12. Tom, when I replaced the foam seal pad in my '36 I fabricated a pad to match the shape of the original (what was left of it) using neoprene foam pad material from McMaster Carr. Their part # is 8647K501. The specs for the foam pad are there. I also installed strips of silicone rubber between the tank and the bottom tank hold straps using rubber also from Mc Master Carr. That # is 5812T134. There were no cushion straps originally and you can't see my additions but it make me feel better when I'm torquing down on the tank straps during re-installation. While the tank is out I recommend a couple things. First, with the sending unit out look closely at the fuel pick-up tube soldered to the bottom of the tank. Make sure the tube is not obstructed in any way where it is attached to the tank bottom. There is history of poor soldering jobs at the factory and the tube becoming obstructed. You'll wonder why your fuel pump is fuel starved and not getting sufficient fuel to the carb. Secondly I highly recommend having your sending unit rebuilt. They will install a modern float. After 77 years of use the unit is not accurate at best and may not read above half a tank. You really don't want to get everything reassembled only to discover the unit is not working. You don't want to take the tank back out again. Dave
  13. BJM, A couple things tell me this is the larger wheelbase Master series, not the smaller Standard series. The headlight shells appear to be chromed, (nickel plated), as opposed to painted as on the Standard series. Secondly the fan belt is a V-belt and not a flat leather belt. Dave
  14. Tom, You stumped me on this one. I've not seen that before. A good soak in clean gas and/or lacquer thinner should do wonders for it. David
  15. Tom, Joel is correct. You're looking at 76 years of crud. The screen will pop off so you can dig the crud out. I had the same condition on my '36. With the pick-up screen 90% plus clogged with gunk I don't know how the old gal got any oil into the pump. David
  16. Just bought a '54 Century from a dry climate, no rust. Purchased it from the original owner's family, making me the 3rd owner. Odometer shows 22K miles. Based on the family's history of the car, that may be actual miles. My question is what would be tell-tale signs on the car that this is really 122K miles? I'm thinking maybe the condition of the front end like king pins, ball joints, etc. Opinions?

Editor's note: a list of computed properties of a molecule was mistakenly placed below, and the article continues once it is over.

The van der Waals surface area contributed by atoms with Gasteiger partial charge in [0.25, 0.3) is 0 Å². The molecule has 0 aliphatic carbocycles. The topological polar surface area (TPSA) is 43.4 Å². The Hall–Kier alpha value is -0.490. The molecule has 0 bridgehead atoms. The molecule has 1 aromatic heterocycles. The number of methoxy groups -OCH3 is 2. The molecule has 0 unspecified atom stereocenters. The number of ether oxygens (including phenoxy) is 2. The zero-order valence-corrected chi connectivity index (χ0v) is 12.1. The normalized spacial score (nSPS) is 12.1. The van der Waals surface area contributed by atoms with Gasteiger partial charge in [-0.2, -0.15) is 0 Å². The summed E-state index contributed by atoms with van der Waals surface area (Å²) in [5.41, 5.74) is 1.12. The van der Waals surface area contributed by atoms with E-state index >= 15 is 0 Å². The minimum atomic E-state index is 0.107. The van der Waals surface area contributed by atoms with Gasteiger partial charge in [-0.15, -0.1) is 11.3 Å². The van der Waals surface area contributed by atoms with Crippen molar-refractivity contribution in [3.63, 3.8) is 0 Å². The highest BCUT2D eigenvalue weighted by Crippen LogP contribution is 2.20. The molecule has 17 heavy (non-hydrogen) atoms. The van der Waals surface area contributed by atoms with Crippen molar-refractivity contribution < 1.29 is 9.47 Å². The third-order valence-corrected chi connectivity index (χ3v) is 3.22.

17. You can get the sending unit you have rebuilt. Tri-Starr did the unit on my '36 and did a great job. Rebuilt Fuel Sending Unit Specialist There are probably other shops out there who can rebuild it too. David
  18. Keith, '36 Buicks came with a factory-installed oil filter. They look like a canister with no housing and have metal tubing from the top and bottom. As Bill mentions the filters only filter the oil going to the rocker arm valve train. Originals are out there but be careful...the originals have a cotton-like material inside and now that they are 75 years old the material can clog oil passages. Best bet is to get any "canister-type" oil filter from a '40's or '50's car and adapt the tubing to the original attachment points, right side rear-ward on the push rod cover. David
  19. In general the answer to your question about identical parts having different part numbers is rooted in design engineering and quality engineering principles. The parts are not exactly identical. They may be very similar but they are not identical. A new part number is assigned when the form, fit, or function changes the mechanical drawing for the part. When the "same" part has two different part numbers, there is something different about them. The parts may be interchangeable but the difference is often not obvious.
  20. Originally the wood spokes of the smaller Standard Series Buicks, except the Country Club Coupe model, were painted the main body color. The Standard Series Country Club Coupe model and the larger Master Series cars had their wood spokes in the natural (varnished) finish. All had pin stripes.